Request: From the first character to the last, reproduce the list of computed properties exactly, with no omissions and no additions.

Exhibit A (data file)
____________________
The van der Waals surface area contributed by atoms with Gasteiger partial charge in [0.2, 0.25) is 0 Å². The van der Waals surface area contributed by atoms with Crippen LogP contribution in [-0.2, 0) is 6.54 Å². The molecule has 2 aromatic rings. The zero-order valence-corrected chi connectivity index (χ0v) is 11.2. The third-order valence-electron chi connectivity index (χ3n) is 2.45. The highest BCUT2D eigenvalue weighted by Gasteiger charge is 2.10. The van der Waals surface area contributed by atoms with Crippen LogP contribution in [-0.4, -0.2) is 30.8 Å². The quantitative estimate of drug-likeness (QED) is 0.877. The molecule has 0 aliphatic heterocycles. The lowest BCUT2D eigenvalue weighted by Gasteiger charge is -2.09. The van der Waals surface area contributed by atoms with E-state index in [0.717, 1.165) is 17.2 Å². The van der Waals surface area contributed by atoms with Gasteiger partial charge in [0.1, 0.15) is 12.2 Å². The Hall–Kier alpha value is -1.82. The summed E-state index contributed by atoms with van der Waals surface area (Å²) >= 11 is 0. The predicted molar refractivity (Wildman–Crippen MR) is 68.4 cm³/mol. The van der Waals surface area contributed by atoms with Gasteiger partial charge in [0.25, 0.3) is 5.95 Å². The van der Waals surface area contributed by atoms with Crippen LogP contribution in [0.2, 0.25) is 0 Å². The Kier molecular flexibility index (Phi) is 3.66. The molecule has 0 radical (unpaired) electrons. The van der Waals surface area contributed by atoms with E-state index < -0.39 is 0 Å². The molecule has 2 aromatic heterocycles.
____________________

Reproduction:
The van der Waals surface area contributed by atoms with Gasteiger partial charge in [0.2, 0.25) is 0 Å². The van der Waals surface area contributed by atoms with Crippen LogP contribution in [-0.2, 0) is 6.54 Å². The molecule has 2 aromatic rings. The zero-order valence-corrected chi connectivity index (χ0v) is 11.2. The third-order valence-electron chi connectivity index (χ3n) is 2.45. The highest BCUT2D eigenvalue weighted by Gasteiger charge is 2.10. The van der Waals surface area contributed by atoms with Crippen LogP contribution in [-0.4, -0.2) is 30.8 Å². The quantitative estimate of drug-likeness (QED) is 0.877. The molecule has 0 aliphatic heterocycles. The lowest BCUT2D eigenvalue weighted by Gasteiger charge is -2.09. The van der Waals surface area contributed by atoms with E-state index in [0.717, 1.165) is 17.2 Å². The van der Waals surface area contributed by atoms with Gasteiger partial charge in [0.1, 0.15) is 12.2 Å². The Hall–Kier alpha value is -1.82. The summed E-state index contributed by atoms with van der Waals surface area (Å²) >= 11 is 0. The predicted molar refractivity (Wildman–Crippen MR) is 68.4 cm³/mol. The van der Waals surface area contributed by atoms with Gasteiger partial charge in [0.25, 0.3) is 5.95 Å². The van der Waals surface area contributed by atoms with Crippen LogP contribution in [0.2, 0.25) is 0 Å². The Kier molecular flexibility index (Phi) is 3.66. The molecule has 0 radical (unpaired) electrons. The van der Waals surface area contributed by atoms with E-state index < -0.39 is 0 Å². The molecule has 2 aromatic heterocycles.